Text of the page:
I mentioned the old Star and Garter pub. Sue's gggg grandparents, James Trundle Holland (1772 - 1834), and his wife, Anna Maria Holland (née Collin, 1781 - 1861), were the successive licensees until the latter's death, which was reported in the Ipswich Journal as follows:
Newspaper Cutting, 10th of August, 1861:
Holland. - 31st. ult., at Cheveley, in her 81st year, Anna Maria, relict of Mr James Trundle Holland, of the Star and Garter Inn, of that place.'
Here (above right) is a picture of the old pub in about 1900.
During the period of the Hollands being at the Star and Garter, Sue's ggg grandparents in another line, John Tetsall (1769 - 1833), and his wife, Sarah (also née Collin, 1778 - 1862), were farming in the village.
We stopped off first at St. Mary's Church, hoping that it would be open. It was, but we admired the daffs before going in.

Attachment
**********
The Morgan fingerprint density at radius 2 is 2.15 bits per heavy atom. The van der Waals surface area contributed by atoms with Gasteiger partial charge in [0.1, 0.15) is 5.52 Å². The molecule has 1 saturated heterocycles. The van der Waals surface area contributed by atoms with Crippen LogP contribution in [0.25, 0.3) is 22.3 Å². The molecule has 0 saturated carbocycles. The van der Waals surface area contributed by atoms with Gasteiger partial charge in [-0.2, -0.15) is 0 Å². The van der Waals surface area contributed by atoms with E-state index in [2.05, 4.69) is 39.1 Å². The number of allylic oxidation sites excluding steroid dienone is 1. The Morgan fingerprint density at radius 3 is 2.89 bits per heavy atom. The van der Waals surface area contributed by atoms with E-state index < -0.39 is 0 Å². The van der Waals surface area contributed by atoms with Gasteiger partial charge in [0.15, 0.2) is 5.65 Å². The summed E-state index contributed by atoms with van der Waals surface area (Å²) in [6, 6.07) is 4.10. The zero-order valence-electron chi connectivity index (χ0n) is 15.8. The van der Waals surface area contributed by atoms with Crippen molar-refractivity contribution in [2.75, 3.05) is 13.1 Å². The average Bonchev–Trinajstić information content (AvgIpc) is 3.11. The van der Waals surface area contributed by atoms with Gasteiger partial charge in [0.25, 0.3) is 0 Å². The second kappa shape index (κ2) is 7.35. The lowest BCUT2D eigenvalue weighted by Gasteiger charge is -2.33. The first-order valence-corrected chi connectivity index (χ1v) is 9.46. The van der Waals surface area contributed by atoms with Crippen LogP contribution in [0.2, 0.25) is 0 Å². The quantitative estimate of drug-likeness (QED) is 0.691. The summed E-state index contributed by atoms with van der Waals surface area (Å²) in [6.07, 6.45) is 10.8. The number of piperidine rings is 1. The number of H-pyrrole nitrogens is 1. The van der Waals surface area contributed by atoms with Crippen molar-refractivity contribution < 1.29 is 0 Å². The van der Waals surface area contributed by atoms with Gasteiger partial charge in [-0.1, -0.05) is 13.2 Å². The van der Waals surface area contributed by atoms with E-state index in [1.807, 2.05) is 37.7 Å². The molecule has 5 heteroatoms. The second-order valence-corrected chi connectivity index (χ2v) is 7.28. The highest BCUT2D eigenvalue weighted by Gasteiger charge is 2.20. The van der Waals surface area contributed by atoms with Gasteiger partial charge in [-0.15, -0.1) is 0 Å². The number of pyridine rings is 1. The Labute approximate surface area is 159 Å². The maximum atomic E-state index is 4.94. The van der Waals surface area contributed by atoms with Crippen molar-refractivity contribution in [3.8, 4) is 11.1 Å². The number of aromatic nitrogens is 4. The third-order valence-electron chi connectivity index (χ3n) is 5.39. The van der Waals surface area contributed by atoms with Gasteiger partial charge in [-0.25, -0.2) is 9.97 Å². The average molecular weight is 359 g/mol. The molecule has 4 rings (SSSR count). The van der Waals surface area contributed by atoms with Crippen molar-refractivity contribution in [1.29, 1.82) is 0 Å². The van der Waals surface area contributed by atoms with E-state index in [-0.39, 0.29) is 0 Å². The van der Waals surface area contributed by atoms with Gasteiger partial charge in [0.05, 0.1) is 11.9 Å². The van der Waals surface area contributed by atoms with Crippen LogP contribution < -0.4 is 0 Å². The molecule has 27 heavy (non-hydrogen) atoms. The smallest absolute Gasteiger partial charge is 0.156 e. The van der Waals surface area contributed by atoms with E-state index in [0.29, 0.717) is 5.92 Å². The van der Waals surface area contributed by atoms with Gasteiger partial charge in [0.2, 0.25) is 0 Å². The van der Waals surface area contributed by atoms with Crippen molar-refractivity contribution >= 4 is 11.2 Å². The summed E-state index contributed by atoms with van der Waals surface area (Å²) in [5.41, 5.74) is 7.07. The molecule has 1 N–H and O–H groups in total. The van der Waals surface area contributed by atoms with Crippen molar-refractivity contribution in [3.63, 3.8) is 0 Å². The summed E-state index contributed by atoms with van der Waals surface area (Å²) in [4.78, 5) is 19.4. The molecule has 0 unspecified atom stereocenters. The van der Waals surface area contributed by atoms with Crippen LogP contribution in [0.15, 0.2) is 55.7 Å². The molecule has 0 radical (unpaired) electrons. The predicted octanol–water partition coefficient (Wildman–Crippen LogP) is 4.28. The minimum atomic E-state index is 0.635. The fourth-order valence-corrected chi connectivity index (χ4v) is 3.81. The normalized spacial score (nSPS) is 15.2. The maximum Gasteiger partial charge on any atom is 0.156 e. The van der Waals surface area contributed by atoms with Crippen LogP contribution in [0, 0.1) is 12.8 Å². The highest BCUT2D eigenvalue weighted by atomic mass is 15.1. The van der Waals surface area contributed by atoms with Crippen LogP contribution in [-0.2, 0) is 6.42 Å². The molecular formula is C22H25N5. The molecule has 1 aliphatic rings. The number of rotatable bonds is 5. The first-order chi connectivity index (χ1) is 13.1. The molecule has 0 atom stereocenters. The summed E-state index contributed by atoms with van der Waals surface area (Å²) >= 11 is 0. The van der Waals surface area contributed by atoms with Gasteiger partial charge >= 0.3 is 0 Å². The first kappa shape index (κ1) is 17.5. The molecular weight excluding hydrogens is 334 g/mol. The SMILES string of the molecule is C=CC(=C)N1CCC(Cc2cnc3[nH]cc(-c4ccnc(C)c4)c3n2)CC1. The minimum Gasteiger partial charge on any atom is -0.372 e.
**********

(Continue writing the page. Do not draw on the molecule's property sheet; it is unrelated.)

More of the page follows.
And then we photographed the elaborately-painted 15th century font and imagined the baptisms of all of those 160 rellies over the centuries. It was all pretty mind-boggling. Here (below right) is the font, complete with 21st century plastic containers behind it.
Of course, there was more to do in Cheveley than having a good look at St. Mary's Church and, whilst Sue went round Holland Park (pictured below), I set about visiting homes in the High Street. We both had excellent results and the whole of Cheveley was most encouragng.
The Star and Garter pub, mentioned above, no longer exists, but a lovely thatched house sits in its place and the location is marked for posterity by a street sign set beside another lovely thatched home facing the High Street.
Finally, I came across a lady who owned a liver and white Dalmatian, just like ours and originally from a home that we know well. The Dalmatian had puppies nearly five weeks ago. The father is believed to have been a Collie. There are eight puppies. This is one of them. Now, altogther, aaahhh!
We are going to go back to Cheveley.